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A pair of speed painted 3d printed robots I completed during my 4th of July Paint Binge. I found the GW Contrast paints to be very good at covering large smooth surfaces easily. The red one was from a KS project by EC3D. (and yes, it's missing an arm) I am not sure where my husband found the other one, but maybe Thingaverse.
This is my first time sharing my miniatures step by step, and excited to do so. Hopefully I can learn some things and everyone else who views the thread will learn a bit too.
I have been looking forward to the Starcadia board game and especially painting the minis that come with it. So first up is the Weeble alien monster. I picked it for 2 reasons, 1 because it was a simple model and I wanted to try my hand at the big eye. There are 4 total Weeble models and it took about 4-5 hours to get to the point in the last photo. I decided to mimic the illustration that came on the Weeble card in the game, so I am using a similar color scheme.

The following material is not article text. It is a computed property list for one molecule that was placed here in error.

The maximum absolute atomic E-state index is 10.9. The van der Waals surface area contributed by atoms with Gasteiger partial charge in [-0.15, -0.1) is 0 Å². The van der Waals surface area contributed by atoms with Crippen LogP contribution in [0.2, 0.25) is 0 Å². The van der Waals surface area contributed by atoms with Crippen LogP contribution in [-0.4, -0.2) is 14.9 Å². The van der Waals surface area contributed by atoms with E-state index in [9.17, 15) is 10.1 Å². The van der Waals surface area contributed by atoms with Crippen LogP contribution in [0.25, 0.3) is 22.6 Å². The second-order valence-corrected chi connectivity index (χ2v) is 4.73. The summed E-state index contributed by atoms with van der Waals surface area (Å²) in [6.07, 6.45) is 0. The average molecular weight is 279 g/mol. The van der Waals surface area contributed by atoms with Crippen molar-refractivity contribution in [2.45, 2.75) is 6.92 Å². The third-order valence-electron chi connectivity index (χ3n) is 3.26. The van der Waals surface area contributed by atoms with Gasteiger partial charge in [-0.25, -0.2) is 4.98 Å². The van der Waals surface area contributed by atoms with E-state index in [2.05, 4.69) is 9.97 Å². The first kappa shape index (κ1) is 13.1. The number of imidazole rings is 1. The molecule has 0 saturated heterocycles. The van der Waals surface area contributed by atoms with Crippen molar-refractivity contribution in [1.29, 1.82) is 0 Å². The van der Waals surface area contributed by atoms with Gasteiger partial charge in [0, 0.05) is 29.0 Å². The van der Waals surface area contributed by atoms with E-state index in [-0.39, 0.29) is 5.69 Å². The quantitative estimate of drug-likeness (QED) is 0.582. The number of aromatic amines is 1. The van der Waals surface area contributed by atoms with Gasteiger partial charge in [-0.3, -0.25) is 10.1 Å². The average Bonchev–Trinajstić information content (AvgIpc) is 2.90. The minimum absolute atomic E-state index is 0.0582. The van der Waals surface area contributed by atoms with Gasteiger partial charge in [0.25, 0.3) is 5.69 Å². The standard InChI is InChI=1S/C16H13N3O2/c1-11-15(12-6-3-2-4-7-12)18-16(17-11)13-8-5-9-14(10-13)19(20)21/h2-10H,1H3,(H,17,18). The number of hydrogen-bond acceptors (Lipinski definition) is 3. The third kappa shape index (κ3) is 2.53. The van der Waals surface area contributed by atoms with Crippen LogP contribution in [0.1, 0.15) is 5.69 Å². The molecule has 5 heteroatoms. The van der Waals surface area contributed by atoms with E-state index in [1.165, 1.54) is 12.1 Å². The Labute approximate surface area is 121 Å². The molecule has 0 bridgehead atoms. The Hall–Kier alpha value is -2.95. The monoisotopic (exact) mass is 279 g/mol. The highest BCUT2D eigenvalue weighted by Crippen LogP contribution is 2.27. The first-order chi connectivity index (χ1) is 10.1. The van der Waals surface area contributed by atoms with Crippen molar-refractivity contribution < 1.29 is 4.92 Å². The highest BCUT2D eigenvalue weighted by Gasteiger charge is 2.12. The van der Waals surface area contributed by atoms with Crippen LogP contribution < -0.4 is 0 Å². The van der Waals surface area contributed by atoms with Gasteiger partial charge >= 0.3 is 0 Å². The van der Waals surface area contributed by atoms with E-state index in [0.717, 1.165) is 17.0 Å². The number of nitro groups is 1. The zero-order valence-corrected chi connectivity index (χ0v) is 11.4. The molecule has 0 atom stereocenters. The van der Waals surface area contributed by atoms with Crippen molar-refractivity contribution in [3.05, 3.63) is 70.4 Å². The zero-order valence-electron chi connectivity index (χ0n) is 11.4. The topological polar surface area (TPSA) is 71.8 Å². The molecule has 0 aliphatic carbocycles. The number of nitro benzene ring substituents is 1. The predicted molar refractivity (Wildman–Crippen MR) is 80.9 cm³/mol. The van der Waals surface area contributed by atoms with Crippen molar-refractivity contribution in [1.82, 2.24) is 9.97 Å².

First step was prepping the model, and removing the mold lines. 2 of the 4 models had 2 bad areas on their left fin that left gaps and a rough spot. To fix it, I tried a new method, I put a little varnish on each area. If you haven't tried it, I definitely recommend it for small gaps or trouble areas that need filled or smoothed. I put a small dab on, let it dry and done, no need to pull out the putty.
2nd step was priming. I don't like the spray can so I use gesso. It might take a little longer, but no noxious fumes and extra space needed, just brush it on and let it dry. I just spread it thin and quick most of the time, hence the streaking in the picture. The streaking never shows on a finished mini from what I have experienced.
3 is where the fun began for me, choosing the colors and beginning to paint. My most recent elven minis, I started experimenting with different ways to do base coating and time around I am trying a colored base that is different that the final paint layer. I'm trying this out to see if I can reduce a step in my process and still get results I like. After examining the illustration, I settled on a blue-green for the body of the Weeble, and yellow for the eye. I plan on keeping with the warm yellow highlight in the front and the cold blue / purple shadow in the back. Once I decided that, I chose my basing colors, of a dark yellow brown for the front and dark blue purple for the back.